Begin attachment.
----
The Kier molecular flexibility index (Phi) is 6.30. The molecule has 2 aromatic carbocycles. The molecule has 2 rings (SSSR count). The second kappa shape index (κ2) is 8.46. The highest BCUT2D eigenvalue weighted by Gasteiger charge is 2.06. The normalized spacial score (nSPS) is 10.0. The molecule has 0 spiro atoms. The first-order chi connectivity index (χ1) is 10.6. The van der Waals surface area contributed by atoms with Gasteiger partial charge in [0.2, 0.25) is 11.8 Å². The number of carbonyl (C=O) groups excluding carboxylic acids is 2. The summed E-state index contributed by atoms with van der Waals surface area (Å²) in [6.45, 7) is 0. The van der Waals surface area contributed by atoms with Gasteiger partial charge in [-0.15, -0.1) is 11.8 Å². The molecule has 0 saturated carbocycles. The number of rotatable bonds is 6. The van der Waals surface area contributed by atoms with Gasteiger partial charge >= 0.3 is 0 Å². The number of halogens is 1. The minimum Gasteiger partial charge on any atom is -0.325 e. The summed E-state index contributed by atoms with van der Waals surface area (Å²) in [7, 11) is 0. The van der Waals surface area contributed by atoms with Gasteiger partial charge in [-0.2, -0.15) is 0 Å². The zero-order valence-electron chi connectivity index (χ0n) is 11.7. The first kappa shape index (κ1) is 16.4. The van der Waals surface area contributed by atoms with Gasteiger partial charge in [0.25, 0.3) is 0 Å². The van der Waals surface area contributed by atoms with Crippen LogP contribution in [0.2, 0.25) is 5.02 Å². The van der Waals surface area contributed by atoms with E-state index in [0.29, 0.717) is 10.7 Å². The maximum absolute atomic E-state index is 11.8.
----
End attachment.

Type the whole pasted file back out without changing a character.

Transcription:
The Kier molecular flexibility index (Phi) is 6.30. The molecule has 2 aromatic carbocycles. The molecule has 2 rings (SSSR count). The second kappa shape index (κ2) is 8.46. The highest BCUT2D eigenvalue weighted by Gasteiger charge is 2.06. The normalized spacial score (nSPS) is 10.0. The molecule has 0 spiro atoms. The first-order chi connectivity index (χ1) is 10.6. The van der Waals surface area contributed by atoms with Gasteiger partial charge in [0.2, 0.25) is 11.8 Å². The number of carbonyl (C=O) groups excluding carboxylic acids is 2. The summed E-state index contributed by atoms with van der Waals surface area (Å²) in [6.45, 7) is 0. The van der Waals surface area contributed by atoms with Gasteiger partial charge in [-0.15, -0.1) is 11.8 Å². The molecule has 0 saturated carbocycles. The number of rotatable bonds is 6. The van der Waals surface area contributed by atoms with Gasteiger partial charge >= 0.3 is 0 Å². The number of halogens is 1. The minimum Gasteiger partial charge on any atom is -0.325 e. The summed E-state index contributed by atoms with van der Waals surface area (Å²) in [7, 11) is 0. The van der Waals surface area contributed by atoms with Gasteiger partial charge in [-0.2, -0.15) is 0 Å². The zero-order valence-electron chi connectivity index (χ0n) is 11.7. The first kappa shape index (κ1) is 16.4. The van der Waals surface area contributed by atoms with Gasteiger partial charge in [0.25, 0.3) is 0 Å². The van der Waals surface area contributed by atoms with Crippen LogP contribution in [0.2, 0.25) is 5.02 Å². The van der Waals surface area contributed by atoms with E-state index in [0.29, 0.717) is 10.7 Å². The maximum absolute atomic E-state index is 11.8.